Related Art

[0009] This application is related to U.S. Patent Application Serial No. 13/153,648, filed

June 6, 201 1. That application in turn claims priority benefit to U.S. Patent Application

Serial No. 1 1/485,955, filed July 6, 2006. The content of both these patent applications is expressly incorporated herein-by-reference. In U.S. Patent Application Serial No.

13/153,648 (U.S. Patent Publication US-201 1-0294755 Al) a method of treating cell proliferation conditions, inflammation and aggravated fibroses is disclosed which involves the administration of an agent that can bind circulating gal-3, such as modified citrus pectin, or MCP, a citrus pectin which has a reduced molecular weight of twenty thousand (20,000) Daltons or less, preferably ten thousand (10,000) Daltons or so. MCP is available commercially from EcoNugenics of Santa Rosa, California and is discussed in U.S. Patent Nos. 6,274,566 and 6,462,029.

Background of the Technology

[0010] Gal-3 is approximately 30 kDa and, like all galectins, contains a carbohydrate- recognition-binding domain (CRD) of about one hundred thirty (130) amino acids that enable the specific binding of β-galactosides. Gal-3 is encoded by a single gene, LGALS3, located on chromosome 14, locus q21-q22. This protein has been shown to be involved in a large number of biological processes. The list set forth herein is exemplary only as new situations and roles for gal-3 are continually being revealed. Among the biological processes at the cellular level that have been shown to be mediated, at least in part, by gal-3, are cell adhesion, cell migration, cell invasion, cell activation and chemoattraction, cell growth and differentiation, cell cycle, and apoptosis.

[0011] Given gal-3 's broad biological functionality, it has been demonstrated to be involved in a large number of disease states or medical implications. Studies have also shown that the expression of gal-3 is implicated in a variety of processes associated with heart failure, including myofibroblast proliferation, fibrogenesis, tissue repair, inflammation, and ventricular and tissue remodeling. Elevated levels of gal-3 in the blood have been found to be significantly associated with increased morbidity and mortality. They have also been found to be significantly associated with higher risk of death in both acute decompensated heart failure and chronic heart failure populations.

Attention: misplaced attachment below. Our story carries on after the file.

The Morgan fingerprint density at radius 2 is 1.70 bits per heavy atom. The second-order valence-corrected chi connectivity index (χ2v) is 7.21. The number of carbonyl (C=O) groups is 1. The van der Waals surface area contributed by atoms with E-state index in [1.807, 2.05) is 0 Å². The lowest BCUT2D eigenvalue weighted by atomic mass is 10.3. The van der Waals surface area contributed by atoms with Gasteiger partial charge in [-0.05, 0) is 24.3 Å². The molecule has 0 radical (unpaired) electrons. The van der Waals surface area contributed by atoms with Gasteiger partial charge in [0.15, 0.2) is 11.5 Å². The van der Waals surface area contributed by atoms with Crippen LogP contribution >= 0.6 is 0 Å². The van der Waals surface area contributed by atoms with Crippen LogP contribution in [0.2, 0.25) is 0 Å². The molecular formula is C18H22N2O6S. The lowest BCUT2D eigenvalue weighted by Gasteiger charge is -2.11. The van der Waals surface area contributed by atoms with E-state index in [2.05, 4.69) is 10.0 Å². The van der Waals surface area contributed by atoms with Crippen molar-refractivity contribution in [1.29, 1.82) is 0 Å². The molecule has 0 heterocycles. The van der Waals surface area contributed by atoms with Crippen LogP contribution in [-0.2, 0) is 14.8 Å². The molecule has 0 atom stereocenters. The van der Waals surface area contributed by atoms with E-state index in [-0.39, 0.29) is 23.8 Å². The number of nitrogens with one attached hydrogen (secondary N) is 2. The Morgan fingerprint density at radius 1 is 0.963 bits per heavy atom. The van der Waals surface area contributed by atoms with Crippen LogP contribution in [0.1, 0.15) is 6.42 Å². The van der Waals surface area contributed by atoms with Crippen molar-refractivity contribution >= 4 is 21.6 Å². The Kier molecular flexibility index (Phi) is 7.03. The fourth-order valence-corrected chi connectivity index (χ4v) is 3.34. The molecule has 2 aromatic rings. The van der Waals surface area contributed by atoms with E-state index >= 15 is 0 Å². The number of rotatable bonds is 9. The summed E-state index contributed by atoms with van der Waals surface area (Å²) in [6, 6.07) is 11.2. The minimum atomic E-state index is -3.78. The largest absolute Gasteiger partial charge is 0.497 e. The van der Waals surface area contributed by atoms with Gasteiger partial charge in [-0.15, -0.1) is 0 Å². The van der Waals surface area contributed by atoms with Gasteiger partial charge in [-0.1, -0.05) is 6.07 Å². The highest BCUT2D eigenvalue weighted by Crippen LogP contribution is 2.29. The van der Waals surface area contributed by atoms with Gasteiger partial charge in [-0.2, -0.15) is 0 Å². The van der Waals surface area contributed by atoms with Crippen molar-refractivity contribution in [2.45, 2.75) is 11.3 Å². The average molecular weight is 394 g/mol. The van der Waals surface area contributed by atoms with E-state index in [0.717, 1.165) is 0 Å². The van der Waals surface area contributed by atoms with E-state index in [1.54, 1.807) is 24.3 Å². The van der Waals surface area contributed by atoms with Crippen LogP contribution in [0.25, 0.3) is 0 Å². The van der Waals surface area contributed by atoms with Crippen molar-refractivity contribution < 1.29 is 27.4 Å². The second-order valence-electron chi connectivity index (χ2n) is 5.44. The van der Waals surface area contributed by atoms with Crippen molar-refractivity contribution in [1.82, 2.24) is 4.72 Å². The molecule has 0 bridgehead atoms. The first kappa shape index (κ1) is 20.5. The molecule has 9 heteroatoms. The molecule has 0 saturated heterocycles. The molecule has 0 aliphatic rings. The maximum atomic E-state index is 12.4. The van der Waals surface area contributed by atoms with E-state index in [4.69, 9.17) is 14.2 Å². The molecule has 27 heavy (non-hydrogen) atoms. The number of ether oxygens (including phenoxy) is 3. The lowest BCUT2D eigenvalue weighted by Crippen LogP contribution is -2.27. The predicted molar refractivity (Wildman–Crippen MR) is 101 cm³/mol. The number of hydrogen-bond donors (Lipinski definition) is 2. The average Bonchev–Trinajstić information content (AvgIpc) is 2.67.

[0012] Various investigations have shown elevated levels of gal-3 to aggravate a wide variety of disease conditions associated with cell proliferation. High levels of gal-3 are linked to cancer growth and cancer progression to a metastatic stage in a stunning variety of cancers. A number of cancers have been specifically linked to or associated with elevated gal-3 levels, including liver cancer, kidney cancer, breast cancer, prostate cancer, colon cancer, thyroid cancer, cancer of the gallbladder, nasopharyngeal cancer, lymphocytic leukemia, lung cancer, melanoma, multiple myeloma, glioblastoma multiforme, uterine cancer, ovarian cancer, cervical cancer, brain cancer and others. Elevated gal-3 levels have also been shown to interfere with or suppress conventional antineoplastic regimens, such as chemotherapeutic treatments like cis-platinum, doxorubicin and related chemotherapeutics.

[0013] Inflammation is a commonly encountered body condition - a natural response of the body to a variety of diseases and trauma. As with the other conditions noted above, gal-3 levels above normal levels are implicated in a wide variety of situations where harmful inflammation is encountered. Again, the list of conditions and disease states is too extensive to exhaust every possibility, but inflammatory conditions associated with elevated gal-3 levels include aggravated inflammation associated with non-degradable pathogens, autoimmune reactions, allergies, ionizing radiation exposure, diabetes, heart disease and dysfunction, atherosclerosis, bronchial inflammation, intestinal ulcers, intestinal